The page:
Advertisement
YOU ARE HERE: LAT HomeCollectionsBusiness

Wal-Mart profit rises despite stumbling U.S. sales

Fiscal third-quarter earnings increase 9.3% while same-store sales at U.S. Wal-Marts decline for the sixth consecutive quarter.

November 17, 2010|By Shan Li, Los Angeles Times

Wal-Mart Stores Inc. reported a 9.3% increase in profit for its fiscal third quarter but said an important measure of U.S. sales fell as customers of the retail giant continued to watch their spending.

"Our own surveys and reports … indicate that financial uncertainty still weighs heavily on everyday Americans, including many of our core customers," Chief Executive Mike Duke said Tuesday.

The world's largest retailer posted a profit of $3.4 billion, or 95 cents a share, for the quarter ended Oct. 31. Earnings were boosted by a one-time tax benefit of $191 million, which added 5 cents a share to earnings. In the same period last year, the company reported net income of $3.1 billion, or 81 cents a share.

More worrisome for the retailer, though, was that sales at U.S. Wal-Mart stores open at least a year — known as same-store sales and considered a key performance measure because it excludes the effects of store openings and closings — dropped 1.3%.

It marks the sixth straight quarter of same-store sales declines for the company.

The retailer has benefited from the recession as frugal shoppers flock to the chain for necessities such as groceries and household items. But with the national unemployment rate stuck at 9.6%, company officials said that Wal-Mart's primary customers remained financially stressed.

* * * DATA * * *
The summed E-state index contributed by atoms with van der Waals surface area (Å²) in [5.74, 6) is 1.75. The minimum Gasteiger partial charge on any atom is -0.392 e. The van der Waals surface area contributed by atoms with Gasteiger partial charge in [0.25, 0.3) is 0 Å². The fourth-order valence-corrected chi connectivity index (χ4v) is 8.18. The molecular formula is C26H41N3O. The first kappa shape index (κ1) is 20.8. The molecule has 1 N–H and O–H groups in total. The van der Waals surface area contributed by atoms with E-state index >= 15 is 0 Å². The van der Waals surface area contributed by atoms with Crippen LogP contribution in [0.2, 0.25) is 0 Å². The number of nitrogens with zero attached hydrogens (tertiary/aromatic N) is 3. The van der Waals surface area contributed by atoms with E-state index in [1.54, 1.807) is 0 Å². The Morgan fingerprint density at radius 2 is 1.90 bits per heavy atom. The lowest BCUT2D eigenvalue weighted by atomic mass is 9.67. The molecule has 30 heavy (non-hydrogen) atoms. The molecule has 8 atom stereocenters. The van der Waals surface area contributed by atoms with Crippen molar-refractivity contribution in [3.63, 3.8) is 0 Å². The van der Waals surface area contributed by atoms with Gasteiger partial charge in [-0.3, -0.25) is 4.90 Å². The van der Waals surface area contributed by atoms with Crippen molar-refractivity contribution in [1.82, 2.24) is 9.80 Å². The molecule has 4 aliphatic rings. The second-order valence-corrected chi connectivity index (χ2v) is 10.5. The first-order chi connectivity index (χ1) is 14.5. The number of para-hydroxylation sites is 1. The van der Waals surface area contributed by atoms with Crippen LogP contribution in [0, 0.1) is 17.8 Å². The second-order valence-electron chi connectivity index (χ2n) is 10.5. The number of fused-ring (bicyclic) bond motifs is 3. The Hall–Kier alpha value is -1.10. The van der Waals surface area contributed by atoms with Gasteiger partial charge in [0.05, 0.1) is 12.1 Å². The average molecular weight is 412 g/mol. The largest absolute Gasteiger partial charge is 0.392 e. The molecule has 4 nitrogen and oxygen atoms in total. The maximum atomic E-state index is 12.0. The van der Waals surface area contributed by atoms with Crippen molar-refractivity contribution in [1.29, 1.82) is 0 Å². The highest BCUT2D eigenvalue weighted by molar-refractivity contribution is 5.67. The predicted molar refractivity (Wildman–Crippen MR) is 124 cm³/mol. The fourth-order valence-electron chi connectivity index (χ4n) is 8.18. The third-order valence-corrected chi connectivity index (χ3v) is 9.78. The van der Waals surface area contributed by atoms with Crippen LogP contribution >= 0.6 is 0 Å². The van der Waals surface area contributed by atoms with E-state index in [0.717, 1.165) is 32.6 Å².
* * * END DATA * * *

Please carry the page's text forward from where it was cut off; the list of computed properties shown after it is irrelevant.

"Remember, 68% of our business comes from customers with household incomes under $70,000 per year," said Bill Simon, president of Wal-Mart's U.S. business. "These customers deliver to us about 22% of their share of their wallet."

Analysts said Wal-Mart also suffered some merchandising missteps as part of an effort to clean up and de-clutter stores last year.

"They took 'action alley' out — the main aisle in stores with bins of great deals," said Matt Arnold, a retail analyst with Edward Jones. "They also removed a lot of different individual products from their assortment. But it turns out that those helped drive traffic. The move alienated customers."

In an effort to attract more of its shopper base, the company said it was changing merchandising, including restocking and expanding its array of basic grocery items.

Wal-Mart executives also said Tuesday that the retailer was reverting to everyday low-pricing strategies.

The company remains optimistic about the holidays and raised its profit outlook for the year to a range of $4.08 to $4.12 a share, up from the previous estimate of $3.95 to $4.05.

Wal-Mart shares rose 31 cents to $54.26. The stock is up 1.5% this year.

shan.li@latimes.com

Advertisement
Los Angeles Times Articles
|
|
|